Fern Maddie review – tender and powerful performance of ballads old and new

Cafe #9, Sheffield
The folk musician strips her music back to the bones, amplifying the emotional intensity in a cosy firelit space

‘This place is magical,” says Fern Maddie. She’s explaining that she just randomly met an audience member, who was about 50 and went to the same “weird hippy college” as her in her home state of Vermont. Maddie only recently took a break from living in the woods and tending goats there to play her first tour – only to bump into someone with mutual friends more than 3,000 miles away.

You suspect the occasion was ordained by the folk musician’s acclaimed 2022 album Ghost Story, which she self-released, but found widespread acclaim beyond Vermont. Touring in support of the record, Maddie plays a mix of old and new songs, and opens with a run of traditionals: Cumberland Gap and Don’t You Go a Rushing. Beginning on guitar, her playing is understated, but as she switches to banjo it becomes more expressive and detailed, striking a deft balance between technical proficiency and eloquent fluidity. Her voice has the ability to soar but is contained and never bombastic; it occasionally recalls the delivery of Joanna Newsom, but with less of a sharp edge. Most often, it sounds tender and powerful at once. Despite a profound love of traditional ballads, Maddie’s own compositions, such as Northlands and the stirring Dorothy May, are often the most arresting.

That being said, some of the songs from Ghost Story lack the texture and depth found on the record when performed live. This spareness, though, shifts the focus to nuances of Maddie’s voice. By stripping things to the bare bones, there is an amplified emotional intensity in the room. The intimate environment – a cosy cafe in residential Sheffield with a log burner – makes the show feel like a living room performance, with every string plucked and word sung heightened in intensity.

No more so than on the final track, Ca’ the Yowes, a traditional song that, on her album, Maddie tweaked and mutated, incorporating drum machines and idiosyncratic time signatures. Here, she simply sings it a cappella: it’s a truly beautiful delivery that leaves the room in such a state of silence that the only other thing audible is the final embers of fire slowly burning out.


Daniel Dylan Wray

The GuardianTramp

Related Content

Article image
Fern Maddie: Ghost Story review – an unnerving, arresting folk debut
Maddie’s young, welcoming voice belies a darkly evocative lyricism creating an album that is both unsettling and thrilling

Jude Rogers

01, Jul, 2022 @7:30 AM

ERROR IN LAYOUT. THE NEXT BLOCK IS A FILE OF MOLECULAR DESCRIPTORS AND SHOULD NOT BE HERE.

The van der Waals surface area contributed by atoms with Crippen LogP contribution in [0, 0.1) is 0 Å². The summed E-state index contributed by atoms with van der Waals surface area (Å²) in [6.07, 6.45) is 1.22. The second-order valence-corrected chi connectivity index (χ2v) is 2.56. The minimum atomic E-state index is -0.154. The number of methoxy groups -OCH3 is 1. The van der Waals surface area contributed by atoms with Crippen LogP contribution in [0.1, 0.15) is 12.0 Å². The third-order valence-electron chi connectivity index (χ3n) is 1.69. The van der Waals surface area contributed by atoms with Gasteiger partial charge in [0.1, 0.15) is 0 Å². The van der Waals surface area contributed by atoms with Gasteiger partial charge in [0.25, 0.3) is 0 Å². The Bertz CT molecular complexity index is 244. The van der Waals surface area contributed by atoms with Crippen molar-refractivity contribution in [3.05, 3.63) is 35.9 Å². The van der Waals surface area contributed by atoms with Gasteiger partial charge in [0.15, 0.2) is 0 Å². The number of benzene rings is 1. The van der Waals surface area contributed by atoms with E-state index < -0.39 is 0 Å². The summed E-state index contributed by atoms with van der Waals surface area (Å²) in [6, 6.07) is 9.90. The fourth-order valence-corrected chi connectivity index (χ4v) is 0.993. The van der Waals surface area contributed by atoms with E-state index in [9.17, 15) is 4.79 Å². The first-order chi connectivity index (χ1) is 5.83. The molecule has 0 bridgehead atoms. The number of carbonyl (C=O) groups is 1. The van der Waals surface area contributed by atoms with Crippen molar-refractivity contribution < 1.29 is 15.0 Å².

Article image
The Young'uns review – a Teesside-tinged triumph of ballads and banter
Greeted like superstars, the folk sensations delivered big-hearted tales of fascism-fighters and homesick trawlermen – rounded off with a spot of George Formby

Robin Denselow

13, Oct, 2017 @2:05 PM

Article image
Jesca Hoop review – ballads and belly laughs from a shape-shifting virtuoso
Brudenell Social Club, Leeds
The Californian singer-songwriter proves a supreme all-round entertainer with a show that is funny, moving and wholly unpredictable

Dave Simpson

29, Mar, 2017 @10:48 AM

Article image
Jim Moray: Upcetera review – bold, brassy folk ballads

Robin Denselow

29, Sep, 2016 @5:00 PM

Article image
Canzoniere Grecanico Salentino: Canzoniere review – easy ballads and full-tilt pizzica

Robin Denselow

02, Nov, 2017 @6:15 PM

Article image
Rhiannon Giddens: Freedom Highway review – powerful and timely

Robin Denselow

23, Feb, 2017 @6:00 PM

Article image
David Crosby and Friends review – the old Byrd is on fire and roaring
The counterculture veteran purrs as richly as his twentysomething self and rages about today’s police shootings in a revelatory concert

Dave Simpson

16, Sep, 2018 @11:59 AM

Article image
Folk review – a beautifully brooding tale of song and sisterhood
The songs that unite two grieving sisters are collected and ‘tidied up’ by Cecil Sharp in this historical drama

Arifa Akbar

05, Jan, 2022 @8:00 PM

Article image
Bob Dylan: Murder Most Foul review – a dark, dense ballad for the end times
Dylan’s first new song in eight years is a fascinating portrait of his obsession with JFK’s assassination, rich with pop cultural detail and apocalyptic dread

Alexis Petridis

27, Mar, 2020 @1:20 PM

Article image
Amira Medunjanin: Damar review – powerful and passionate Bosnian folk

Robin Denselow

17, Nov, 2016 @6:00 PM